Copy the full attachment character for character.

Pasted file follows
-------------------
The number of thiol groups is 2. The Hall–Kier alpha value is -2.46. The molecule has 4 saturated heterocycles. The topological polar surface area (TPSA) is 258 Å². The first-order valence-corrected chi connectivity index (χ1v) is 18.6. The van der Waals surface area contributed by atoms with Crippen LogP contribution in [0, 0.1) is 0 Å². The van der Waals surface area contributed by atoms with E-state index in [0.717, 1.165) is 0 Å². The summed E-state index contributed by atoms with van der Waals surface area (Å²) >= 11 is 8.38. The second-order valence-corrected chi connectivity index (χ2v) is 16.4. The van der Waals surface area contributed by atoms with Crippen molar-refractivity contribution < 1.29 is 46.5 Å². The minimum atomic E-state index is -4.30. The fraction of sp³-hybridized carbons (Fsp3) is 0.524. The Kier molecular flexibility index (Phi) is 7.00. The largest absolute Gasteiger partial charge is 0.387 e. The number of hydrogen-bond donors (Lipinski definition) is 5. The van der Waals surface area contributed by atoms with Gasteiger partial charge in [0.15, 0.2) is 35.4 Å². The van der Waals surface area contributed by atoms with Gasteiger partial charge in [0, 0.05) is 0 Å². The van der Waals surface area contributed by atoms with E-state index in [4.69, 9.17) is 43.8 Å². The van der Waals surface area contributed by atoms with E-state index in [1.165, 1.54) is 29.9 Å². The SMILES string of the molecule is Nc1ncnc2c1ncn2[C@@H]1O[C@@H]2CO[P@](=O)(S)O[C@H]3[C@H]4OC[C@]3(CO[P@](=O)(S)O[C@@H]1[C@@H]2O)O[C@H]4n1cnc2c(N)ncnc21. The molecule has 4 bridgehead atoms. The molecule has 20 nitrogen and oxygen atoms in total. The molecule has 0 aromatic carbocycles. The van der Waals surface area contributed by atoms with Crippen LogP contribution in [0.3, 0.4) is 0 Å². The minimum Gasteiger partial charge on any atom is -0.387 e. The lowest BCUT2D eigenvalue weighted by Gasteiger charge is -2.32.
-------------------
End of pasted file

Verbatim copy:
The number of thiol groups is 2. The Hall–Kier alpha value is -2.46. The molecule has 4 saturated heterocycles. The topological polar surface area (TPSA) is 258 Å². The first-order valence-corrected chi connectivity index (χ1v) is 18.6. The van der Waals surface area contributed by atoms with Crippen LogP contribution in [0, 0.1) is 0 Å². The van der Waals surface area contributed by atoms with E-state index in [0.717, 1.165) is 0 Å². The summed E-state index contributed by atoms with van der Waals surface area (Å²) >= 11 is 8.38. The second-order valence-corrected chi connectivity index (χ2v) is 16.4. The van der Waals surface area contributed by atoms with Crippen molar-refractivity contribution < 1.29 is 46.5 Å². The minimum atomic E-state index is -4.30. The fraction of sp³-hybridized carbons (Fsp3) is 0.524. The Kier molecular flexibility index (Phi) is 7.00. The largest absolute Gasteiger partial charge is 0.387 e. The number of hydrogen-bond donors (Lipinski definition) is 5. The van der Waals surface area contributed by atoms with Gasteiger partial charge in [0.15, 0.2) is 35.4 Å². The van der Waals surface area contributed by atoms with Gasteiger partial charge in [0, 0.05) is 0 Å². The van der Waals surface area contributed by atoms with E-state index in [4.69, 9.17) is 43.8 Å². The van der Waals surface area contributed by atoms with E-state index in [1.165, 1.54) is 29.9 Å². The SMILES string of the molecule is Nc1ncnc2c1ncn2[C@@H]1O[C@@H]2CO[P@](=O)(S)O[C@H]3[C@H]4OC[C@]3(CO[P@](=O)(S)O[C@@H]1[C@@H]2O)O[C@H]4n1cnc2c(N)ncnc21. The molecule has 4 bridgehead atoms. The molecule has 20 nitrogen and oxygen atoms in total. The molecule has 0 aromatic carbocycles. The van der Waals surface area contributed by atoms with Crippen LogP contribution in [0.3, 0.4) is 0 Å². The minimum Gasteiger partial charge on any atom is -0.387 e. The lowest BCUT2D eigenvalue weighted by Gasteiger charge is -2.32.